When most people think of content delivery networks (CDNs), they think about streaming huge amounts of content to millions of users, with companies like Akamai, Netflix, and Amazon Prime coming to mind. What most people don’t think about in the context of CDNs is computational storage – why would these guys need a technology as “exotic” as in-situ processing? Sure, they have a lot of content – Netflix has nearly 7K titles in its library, while Amazon Prime has almost 20K titles; but at 5GB per title, that is only 35TB for Netflix, and 100TB for Amazon Prime. These aren’t the petabyte sizes that one typically thinks of when discussing computational storage.
So why would computational storage be important to CDNs? Two phrases summarize it all – encryption/Digital Rights Management (DRM), and locality of service. For CDNs that serve up paid content, the user’s ability to access the content must be verified (this is the DRM part), and then the content must be encrypted with a key that is unique to that user’s equipment (computer, tablet, smartphone, set-top box, etc.). When combined with the need to position points of presence (PoPs) in multiple global location, the cost of this infrastructure (if based on standard servers) can be significant.
Computational storage helps to significantly reduce these costs in a couple of ways. Our ability to search subscriber databases while on the SSD eliminates the need for expensive database servers, significantly reducing the PoP footprint. Our ability to encrypt content on our computational storage devices also eliminates the servers that typically perform this task. When you consider that six of our 16TB U.2 SSDs could hold the entire Netflix library (with three SSDs for redundancy), you can see how this technology could be important to CDNs. Want more information on how computational storage can help the content delivery network industry, just contact us at nvmestorage.com.
Too much energy consumption and space allocation! What can we do?
Datacenter capacity in and around Amsterdam has grown with 20% in 2018 according Dutch Data Center Association (DDA). Bypassing rival data center locations such as London, Paris and Frankfurt. But that growth comes with a problem. They claim too much space and consume too much energy. Therefor the Amsterdam Counsel have decided to invoke a temporary building stop for new data centers until new policy is in place to regulate growth.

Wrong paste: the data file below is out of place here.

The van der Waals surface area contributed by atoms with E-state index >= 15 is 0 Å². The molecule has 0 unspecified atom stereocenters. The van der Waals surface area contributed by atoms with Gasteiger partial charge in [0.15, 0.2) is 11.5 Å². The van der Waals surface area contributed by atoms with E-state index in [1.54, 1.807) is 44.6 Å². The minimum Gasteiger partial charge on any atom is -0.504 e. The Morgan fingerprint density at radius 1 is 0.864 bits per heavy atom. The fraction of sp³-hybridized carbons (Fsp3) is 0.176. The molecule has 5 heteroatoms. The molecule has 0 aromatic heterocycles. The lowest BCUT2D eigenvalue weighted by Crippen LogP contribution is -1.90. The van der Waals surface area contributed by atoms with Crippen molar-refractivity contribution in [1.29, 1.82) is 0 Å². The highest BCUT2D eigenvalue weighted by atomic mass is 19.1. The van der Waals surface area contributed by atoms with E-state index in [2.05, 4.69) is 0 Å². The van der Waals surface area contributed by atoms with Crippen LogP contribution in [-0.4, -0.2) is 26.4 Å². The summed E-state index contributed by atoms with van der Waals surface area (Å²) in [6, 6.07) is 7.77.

At current, local governments do not have control on new initiatives and energy suppliers have a legal obligation to provide power. The problem here is that the growth of datacenter capacities is contra productive to the climate ambitions of governments which are adopted in legislation. Therefor regulation enforcing sustainable growth with green energy and delivery of residual heat back to consumer households will be mandated and in line with climate ambitions.
For now, the building stop is for 1 year. The question is what can we do in between, or are we going to sit and wait and do nothing?
If you cannot grow in performance and capacity outside the current floor space, the most sensible thing to do is to reclaim space within the existing datacenters. There are a few practical changes possible that have minor impact on operations but a huge impact on density and efficient usage of currently available floor space.
What happens in Amsterdam area today is something we will start to see happening more and more and will kick off many more initiatives in other areas to regulate data center growth and bring that in line with our climate ambitions. If we start banning polluting diesel cars from our inner cities and tax them why could we not have the same discussion on the usage of power slurping old metal boxes with SATA spinning rust within data centers? I am pretty sure that regulators will encourage good behavior with permits and discourage bad behavior with taxes in the not too distant future.
Maybe it is time to start thinking about Watts/TB in stead of $/Gb
The world leader in NVMe Computational Storage, announced today at the Flash Memory Summit that it has embedded the Azure IoT Edge service directly within its Computational Storage solid-state devices (SSDs), making them the only platform to support the service directly within a storage device.
Network Threat Detection Systems require huge amounts of DRAM and CPU to analyse streams. By having Computational NVMe SSD’s pre-processing the streams, the clean streams can bypass main CPU and DRAM and directly moved to primary storage as where only the dirty streams are moved to DRAM and CPU for deeper inspections. As shown on the left hand side the classical CPU/DRAM bound architecture and on the right side the picture that illustrates Computational NVMe SSD’s taking over pre processing compute tasks.
The clear benefits are:
Computational Storage is a concept that has the power to deliver huge business benefit of faster results at lower cost per result. By having a fully functional Quad core 64 bit ARM processor on each of the NVMe SSD’s in the server, the SSD’s are not only used to store large amounts of data but can process and analyze data right at the location where the data was stored in the first place. Main CPU, GPU and DRAM are only being used for very high demanding compute tasks as where the secondary functions like search, indexing, pre analytics, encryption etc are processed inside the NVMe SSD. All the SDD’s work together as compute nodes in a distributed compute cluster inside the server chassis.
With Computational Storage overall compute performance and storage capacity per node increases significantly while it requires less equipment, less IO, less power and less floor space.
The result: faster results at lower processing cost.